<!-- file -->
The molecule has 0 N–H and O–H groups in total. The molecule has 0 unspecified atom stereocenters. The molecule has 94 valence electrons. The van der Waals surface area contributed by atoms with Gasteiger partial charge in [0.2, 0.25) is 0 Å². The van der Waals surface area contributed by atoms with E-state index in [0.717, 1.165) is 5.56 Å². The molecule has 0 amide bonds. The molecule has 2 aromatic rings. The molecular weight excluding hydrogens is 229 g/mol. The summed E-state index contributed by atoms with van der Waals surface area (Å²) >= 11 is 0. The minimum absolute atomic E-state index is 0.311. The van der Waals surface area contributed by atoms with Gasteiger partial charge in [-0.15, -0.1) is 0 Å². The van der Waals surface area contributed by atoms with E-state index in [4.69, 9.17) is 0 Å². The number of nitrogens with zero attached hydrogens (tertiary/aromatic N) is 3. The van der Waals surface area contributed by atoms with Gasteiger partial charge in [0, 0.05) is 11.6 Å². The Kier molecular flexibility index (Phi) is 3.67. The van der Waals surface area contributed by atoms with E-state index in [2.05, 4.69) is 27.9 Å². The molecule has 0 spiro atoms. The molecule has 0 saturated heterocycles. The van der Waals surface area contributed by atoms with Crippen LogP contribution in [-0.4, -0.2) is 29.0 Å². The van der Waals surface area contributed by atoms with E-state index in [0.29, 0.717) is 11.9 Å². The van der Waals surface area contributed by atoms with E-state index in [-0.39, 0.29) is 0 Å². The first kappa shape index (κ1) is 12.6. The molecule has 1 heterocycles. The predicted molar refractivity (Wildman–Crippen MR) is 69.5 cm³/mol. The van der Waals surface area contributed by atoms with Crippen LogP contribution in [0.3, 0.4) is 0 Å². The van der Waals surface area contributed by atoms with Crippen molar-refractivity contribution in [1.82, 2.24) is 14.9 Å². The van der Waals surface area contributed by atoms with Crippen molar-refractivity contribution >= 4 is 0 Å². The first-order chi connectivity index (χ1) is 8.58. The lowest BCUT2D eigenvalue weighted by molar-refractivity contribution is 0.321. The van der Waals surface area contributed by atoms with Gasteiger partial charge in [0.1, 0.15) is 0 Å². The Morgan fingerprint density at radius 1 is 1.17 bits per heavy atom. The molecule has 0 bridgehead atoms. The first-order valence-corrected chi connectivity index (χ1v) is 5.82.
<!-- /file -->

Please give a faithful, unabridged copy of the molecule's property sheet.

The molecule has 0 N–H and O–H groups in total. The molecule has 0 unspecified atom stereocenters. The molecule has 94 valence electrons. The van der Waals surface area contributed by atoms with Gasteiger partial charge in [0.2, 0.25) is 0 Å². The van der Waals surface area contributed by atoms with E-state index in [0.717, 1.165) is 5.56 Å². The molecule has 0 amide bonds. The molecule has 2 aromatic rings. The molecular weight excluding hydrogens is 229 g/mol. The summed E-state index contributed by atoms with van der Waals surface area (Å²) >= 11 is 0. The minimum absolute atomic E-state index is 0.311. The van der Waals surface area contributed by atoms with Gasteiger partial charge in [-0.15, -0.1) is 0 Å². The van der Waals surface area contributed by atoms with E-state index in [4.69, 9.17) is 0 Å². The number of nitrogens with zero attached hydrogens (tertiary/aromatic N) is 3. The van der Waals surface area contributed by atoms with Gasteiger partial charge in [0, 0.05) is 11.6 Å². The Kier molecular flexibility index (Phi) is 3.67. The van der Waals surface area contributed by atoms with E-state index in [2.05, 4.69) is 27.9 Å². The molecule has 0 spiro atoms. The molecule has 0 saturated heterocycles. The van der Waals surface area contributed by atoms with Crippen LogP contribution in [-0.4, -0.2) is 29.0 Å². The van der Waals surface area contributed by atoms with E-state index in [0.29, 0.717) is 11.9 Å². The van der Waals surface area contributed by atoms with E-state index in [-0.39, 0.29) is 0 Å². The first kappa shape index (κ1) is 12.6. The molecule has 1 heterocycles. The predicted molar refractivity (Wildman–Crippen MR) is 69.5 cm³/mol. The van der Waals surface area contributed by atoms with Crippen LogP contribution in [0.3, 0.4) is 0 Å². The van der Waals surface area contributed by atoms with Crippen molar-refractivity contribution in [1.82, 2.24) is 14.9 Å². The van der Waals surface area contributed by atoms with Crippen molar-refractivity contribution >= 4 is 0 Å². The first-order chi connectivity index (χ1) is 8.58. The lowest BCUT2D eigenvalue weighted by molar-refractivity contribution is 0.321. The van der Waals surface area contributed by atoms with Gasteiger partial charge in [0.1, 0.15) is 0 Å². The Morgan fingerprint density at radius 1 is 1.17 bits per heavy atom. The molecule has 0 bridgehead atoms. The first-order valence-corrected chi connectivity index (χ1v) is 5.82.